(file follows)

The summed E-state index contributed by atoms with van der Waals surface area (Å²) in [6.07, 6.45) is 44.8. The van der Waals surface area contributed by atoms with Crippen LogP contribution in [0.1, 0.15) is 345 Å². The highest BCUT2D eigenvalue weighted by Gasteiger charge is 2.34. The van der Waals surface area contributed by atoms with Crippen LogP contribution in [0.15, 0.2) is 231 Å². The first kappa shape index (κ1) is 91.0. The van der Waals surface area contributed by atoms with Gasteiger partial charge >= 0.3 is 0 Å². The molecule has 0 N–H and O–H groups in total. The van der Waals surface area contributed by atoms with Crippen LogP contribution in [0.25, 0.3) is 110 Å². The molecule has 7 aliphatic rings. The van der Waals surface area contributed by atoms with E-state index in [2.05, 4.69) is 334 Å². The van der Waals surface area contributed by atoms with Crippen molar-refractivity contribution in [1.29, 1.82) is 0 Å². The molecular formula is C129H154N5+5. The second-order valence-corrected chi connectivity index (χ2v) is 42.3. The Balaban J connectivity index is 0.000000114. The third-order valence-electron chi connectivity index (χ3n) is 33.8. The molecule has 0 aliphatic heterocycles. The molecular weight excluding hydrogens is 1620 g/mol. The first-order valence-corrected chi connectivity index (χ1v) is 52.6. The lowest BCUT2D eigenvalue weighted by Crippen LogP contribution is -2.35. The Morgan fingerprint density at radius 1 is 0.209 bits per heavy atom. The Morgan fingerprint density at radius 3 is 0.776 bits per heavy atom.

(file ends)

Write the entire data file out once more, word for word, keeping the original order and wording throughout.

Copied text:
The summed E-state index contributed by atoms with van der Waals surface area (Å²) in [6.07, 6.45) is 44.8. The van der Waals surface area contributed by atoms with Crippen LogP contribution in [0.1, 0.15) is 345 Å². The highest BCUT2D eigenvalue weighted by Gasteiger charge is 2.34. The van der Waals surface area contributed by atoms with Crippen LogP contribution in [0.15, 0.2) is 231 Å². The first kappa shape index (κ1) is 91.0. The van der Waals surface area contributed by atoms with Gasteiger partial charge >= 0.3 is 0 Å². The molecule has 0 N–H and O–H groups in total. The van der Waals surface area contributed by atoms with Crippen LogP contribution in [0.25, 0.3) is 110 Å². The molecule has 7 aliphatic rings. The van der Waals surface area contributed by atoms with E-state index in [2.05, 4.69) is 334 Å². The van der Waals surface area contributed by atoms with Crippen molar-refractivity contribution in [1.29, 1.82) is 0 Å². The molecular formula is C129H154N5+5. The second-order valence-corrected chi connectivity index (χ2v) is 42.3. The Balaban J connectivity index is 0.000000114. The third-order valence-electron chi connectivity index (χ3n) is 33.8. The molecule has 0 aliphatic heterocycles. The molecular weight excluding hydrogens is 1620 g/mol. The first-order valence-corrected chi connectivity index (χ1v) is 52.6. The lowest BCUT2D eigenvalue weighted by Crippen LogP contribution is -2.35. The Morgan fingerprint density at radius 1 is 0.209 bits per heavy atom. The Morgan fingerprint density at radius 3 is 0.776 bits per heavy atom.